The Problems of Open Relationships
One of the common questions that struggling couples have is whether or not they should open up their sexual relationship. There are many reasons that couples consider taking this step. Some of the common reasons that I hear from clients include the following:
- Curiosity about other people.
- A lack of desire in the present relationship.
- Desire to add a new spark.
- Wanting to experience sex with multiple partners at one time.
- A need to work through a sexual mismatch.
- Needing the excitement and newness of dating and sex.
Open relationships can work. Unfortunately for many of the people who I work with, there can be serious problems at the underbelly of the relationship. I absolutely don’t recommend that you enter into an open relationship as a cure or treatment for ongoing relationship issues, unless you work with a couples or relationship therapist to help you. This type of therapy can help you uncover your problems and create solid boundaries that can prevent future issues. In other words, if you establish an open relationship to avoid underlying issues, you can bring more conflict into your existing relationship.
It’s critical to know what you want in your current relationship. Opening your relationship can cause more problems if you neglect your partner, and spend more time looking for other potential partners.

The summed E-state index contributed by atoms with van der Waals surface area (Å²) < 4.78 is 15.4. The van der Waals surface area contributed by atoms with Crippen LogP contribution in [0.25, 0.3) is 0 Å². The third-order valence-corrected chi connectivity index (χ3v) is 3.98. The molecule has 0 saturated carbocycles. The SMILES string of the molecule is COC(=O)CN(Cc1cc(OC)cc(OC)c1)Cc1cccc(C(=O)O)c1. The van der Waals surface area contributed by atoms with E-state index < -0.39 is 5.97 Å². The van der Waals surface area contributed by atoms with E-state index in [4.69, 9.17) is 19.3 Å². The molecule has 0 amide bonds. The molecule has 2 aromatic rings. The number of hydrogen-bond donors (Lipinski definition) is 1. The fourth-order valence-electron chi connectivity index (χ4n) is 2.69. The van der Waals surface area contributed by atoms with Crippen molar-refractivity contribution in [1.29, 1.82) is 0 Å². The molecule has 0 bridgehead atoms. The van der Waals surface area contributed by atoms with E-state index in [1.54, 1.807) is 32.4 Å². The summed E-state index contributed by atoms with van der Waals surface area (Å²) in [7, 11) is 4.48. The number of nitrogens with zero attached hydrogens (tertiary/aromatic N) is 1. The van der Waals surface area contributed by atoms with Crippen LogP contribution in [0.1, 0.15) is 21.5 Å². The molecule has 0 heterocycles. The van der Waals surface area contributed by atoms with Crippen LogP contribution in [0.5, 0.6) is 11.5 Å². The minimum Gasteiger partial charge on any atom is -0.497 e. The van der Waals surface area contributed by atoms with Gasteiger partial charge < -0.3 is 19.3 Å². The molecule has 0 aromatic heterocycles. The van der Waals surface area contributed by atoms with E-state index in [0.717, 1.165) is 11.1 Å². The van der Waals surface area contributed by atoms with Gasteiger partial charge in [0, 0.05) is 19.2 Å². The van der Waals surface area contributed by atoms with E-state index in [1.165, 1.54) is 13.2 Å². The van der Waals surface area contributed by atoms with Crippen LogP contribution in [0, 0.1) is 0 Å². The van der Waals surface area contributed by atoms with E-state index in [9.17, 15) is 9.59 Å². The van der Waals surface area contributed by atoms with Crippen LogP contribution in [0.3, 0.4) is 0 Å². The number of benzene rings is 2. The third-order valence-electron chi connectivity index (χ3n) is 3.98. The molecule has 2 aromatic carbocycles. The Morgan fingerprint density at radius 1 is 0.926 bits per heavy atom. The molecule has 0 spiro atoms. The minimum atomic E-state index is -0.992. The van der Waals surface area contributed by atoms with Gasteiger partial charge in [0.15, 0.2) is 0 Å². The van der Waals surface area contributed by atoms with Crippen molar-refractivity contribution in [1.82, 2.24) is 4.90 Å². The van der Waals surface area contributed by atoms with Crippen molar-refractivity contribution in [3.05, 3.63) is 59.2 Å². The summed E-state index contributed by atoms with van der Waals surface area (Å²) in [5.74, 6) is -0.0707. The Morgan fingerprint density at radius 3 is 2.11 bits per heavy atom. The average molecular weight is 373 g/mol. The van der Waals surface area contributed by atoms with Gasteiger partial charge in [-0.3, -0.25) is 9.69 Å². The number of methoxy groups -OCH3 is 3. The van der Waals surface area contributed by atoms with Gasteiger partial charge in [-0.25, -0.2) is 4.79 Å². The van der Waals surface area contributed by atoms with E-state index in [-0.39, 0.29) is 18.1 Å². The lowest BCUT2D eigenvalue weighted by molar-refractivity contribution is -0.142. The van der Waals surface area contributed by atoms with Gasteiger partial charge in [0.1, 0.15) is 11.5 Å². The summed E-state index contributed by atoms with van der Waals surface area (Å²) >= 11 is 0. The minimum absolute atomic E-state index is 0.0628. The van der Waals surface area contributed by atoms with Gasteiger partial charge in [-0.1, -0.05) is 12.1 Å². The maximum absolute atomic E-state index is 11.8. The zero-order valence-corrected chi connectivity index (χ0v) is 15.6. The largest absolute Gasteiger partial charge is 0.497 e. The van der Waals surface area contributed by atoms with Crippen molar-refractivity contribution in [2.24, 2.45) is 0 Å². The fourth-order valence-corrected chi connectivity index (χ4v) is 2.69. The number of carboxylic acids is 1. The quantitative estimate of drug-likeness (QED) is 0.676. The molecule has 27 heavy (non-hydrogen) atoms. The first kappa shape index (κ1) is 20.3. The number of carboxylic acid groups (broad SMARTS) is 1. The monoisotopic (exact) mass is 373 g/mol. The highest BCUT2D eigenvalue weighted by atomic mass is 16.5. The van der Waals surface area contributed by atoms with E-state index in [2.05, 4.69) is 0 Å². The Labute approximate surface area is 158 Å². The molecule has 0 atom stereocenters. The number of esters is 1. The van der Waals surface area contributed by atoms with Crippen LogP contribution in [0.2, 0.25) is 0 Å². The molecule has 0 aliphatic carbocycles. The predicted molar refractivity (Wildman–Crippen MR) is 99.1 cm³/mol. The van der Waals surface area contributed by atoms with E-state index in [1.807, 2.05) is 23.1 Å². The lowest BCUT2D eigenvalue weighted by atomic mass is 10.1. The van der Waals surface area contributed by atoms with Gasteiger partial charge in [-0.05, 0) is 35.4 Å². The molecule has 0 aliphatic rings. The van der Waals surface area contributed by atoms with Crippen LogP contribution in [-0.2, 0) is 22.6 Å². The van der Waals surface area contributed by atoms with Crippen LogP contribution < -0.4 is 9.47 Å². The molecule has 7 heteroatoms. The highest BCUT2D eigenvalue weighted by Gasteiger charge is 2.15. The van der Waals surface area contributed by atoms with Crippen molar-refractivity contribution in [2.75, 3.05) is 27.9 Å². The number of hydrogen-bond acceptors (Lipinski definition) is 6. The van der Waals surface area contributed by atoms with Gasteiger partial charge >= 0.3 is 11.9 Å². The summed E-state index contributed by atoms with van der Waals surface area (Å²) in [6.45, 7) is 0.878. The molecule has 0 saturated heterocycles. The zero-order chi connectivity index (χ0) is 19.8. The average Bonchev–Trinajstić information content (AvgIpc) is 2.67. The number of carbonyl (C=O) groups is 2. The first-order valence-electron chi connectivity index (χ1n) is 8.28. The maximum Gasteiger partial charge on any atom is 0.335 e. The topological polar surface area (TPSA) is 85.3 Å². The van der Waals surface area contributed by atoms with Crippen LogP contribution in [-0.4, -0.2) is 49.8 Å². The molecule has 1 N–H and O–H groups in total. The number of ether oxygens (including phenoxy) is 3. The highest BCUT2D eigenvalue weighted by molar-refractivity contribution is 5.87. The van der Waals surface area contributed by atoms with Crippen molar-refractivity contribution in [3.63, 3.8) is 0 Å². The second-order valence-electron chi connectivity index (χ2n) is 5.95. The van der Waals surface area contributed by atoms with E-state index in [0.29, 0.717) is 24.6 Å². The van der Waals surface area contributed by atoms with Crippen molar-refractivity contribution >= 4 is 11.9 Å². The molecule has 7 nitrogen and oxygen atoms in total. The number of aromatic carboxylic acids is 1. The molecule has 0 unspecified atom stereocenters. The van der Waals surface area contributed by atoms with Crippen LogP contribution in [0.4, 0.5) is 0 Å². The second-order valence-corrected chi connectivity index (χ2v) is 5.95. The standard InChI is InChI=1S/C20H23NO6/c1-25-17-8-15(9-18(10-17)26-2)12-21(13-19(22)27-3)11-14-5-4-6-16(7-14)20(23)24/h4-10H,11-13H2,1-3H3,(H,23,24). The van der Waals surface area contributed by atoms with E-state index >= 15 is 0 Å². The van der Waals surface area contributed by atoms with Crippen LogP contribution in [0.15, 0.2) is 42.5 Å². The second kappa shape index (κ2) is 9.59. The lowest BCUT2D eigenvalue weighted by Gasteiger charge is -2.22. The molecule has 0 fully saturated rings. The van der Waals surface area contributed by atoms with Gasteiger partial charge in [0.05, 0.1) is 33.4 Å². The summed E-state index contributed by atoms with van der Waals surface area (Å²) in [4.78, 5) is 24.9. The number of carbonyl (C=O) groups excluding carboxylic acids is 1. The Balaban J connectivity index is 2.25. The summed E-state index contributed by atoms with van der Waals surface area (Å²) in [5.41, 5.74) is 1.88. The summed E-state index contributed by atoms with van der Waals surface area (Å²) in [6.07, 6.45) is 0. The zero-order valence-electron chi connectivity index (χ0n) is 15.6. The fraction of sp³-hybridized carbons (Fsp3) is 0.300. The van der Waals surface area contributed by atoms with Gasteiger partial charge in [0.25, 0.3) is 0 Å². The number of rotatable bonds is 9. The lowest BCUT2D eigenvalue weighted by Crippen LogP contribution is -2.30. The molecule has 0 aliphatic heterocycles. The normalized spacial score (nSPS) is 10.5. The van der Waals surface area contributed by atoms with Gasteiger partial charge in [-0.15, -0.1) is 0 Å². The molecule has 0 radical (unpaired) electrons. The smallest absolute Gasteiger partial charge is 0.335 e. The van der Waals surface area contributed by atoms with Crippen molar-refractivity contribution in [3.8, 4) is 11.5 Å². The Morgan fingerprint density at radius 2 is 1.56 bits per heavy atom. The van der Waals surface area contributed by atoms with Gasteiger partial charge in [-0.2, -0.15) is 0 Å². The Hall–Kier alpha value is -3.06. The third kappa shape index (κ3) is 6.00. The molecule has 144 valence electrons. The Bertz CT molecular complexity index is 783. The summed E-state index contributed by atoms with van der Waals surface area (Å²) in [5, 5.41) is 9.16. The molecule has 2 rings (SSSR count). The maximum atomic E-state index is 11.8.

Don’t make the mistake of neglecting your partner. Instead, find a balance.
If you’re missing a sexual connection in your current relationship, sometimes you might benefit from working on this part of your relationship, before taking the step of an open relationship. Sex doesn’t always come easy, even for relationships where it used to be easy. You may have to be creative to make some changes. All relationships have their ups and downs and the sexual aspect of a relationship is no different.
Another mistake that I often see in clients who enter open relationships is that the boundaries are often too loose. Both parties are unclear of the rules, and when the unspoken assumptions of these rules are broken, it’s important to get back on track right away.
I also recommend that you watch out for game playing. Some people will use their relationship openness to make statements that they want their partners to read. This inevitably leads to relationship toxicity. Passive-aggressive comments, anger, jealousy and resentment are common problems that end relationships when other people are introduced and another feels left out or hurt. Watch out for these things and communicate!
When you sexually come into contact with other people, you are at risk of developing feelings for them. New relationship energy can be quite blinding and an easy way of further losing interest in your current partner. To deal with this type of energy, you must be honest with yourself about your feelings. This can help you identify what boundaries or conversations that you might need to have.
- Open relationships can work with good communication and boundaries.
- Know your desires and discuss them with your partner.
- Don’t use open relationships and sex to hurt your partners.
- Be sure to honor your current partners needs.
- Find a poly-, open affirming therapist to help you with your process if needed.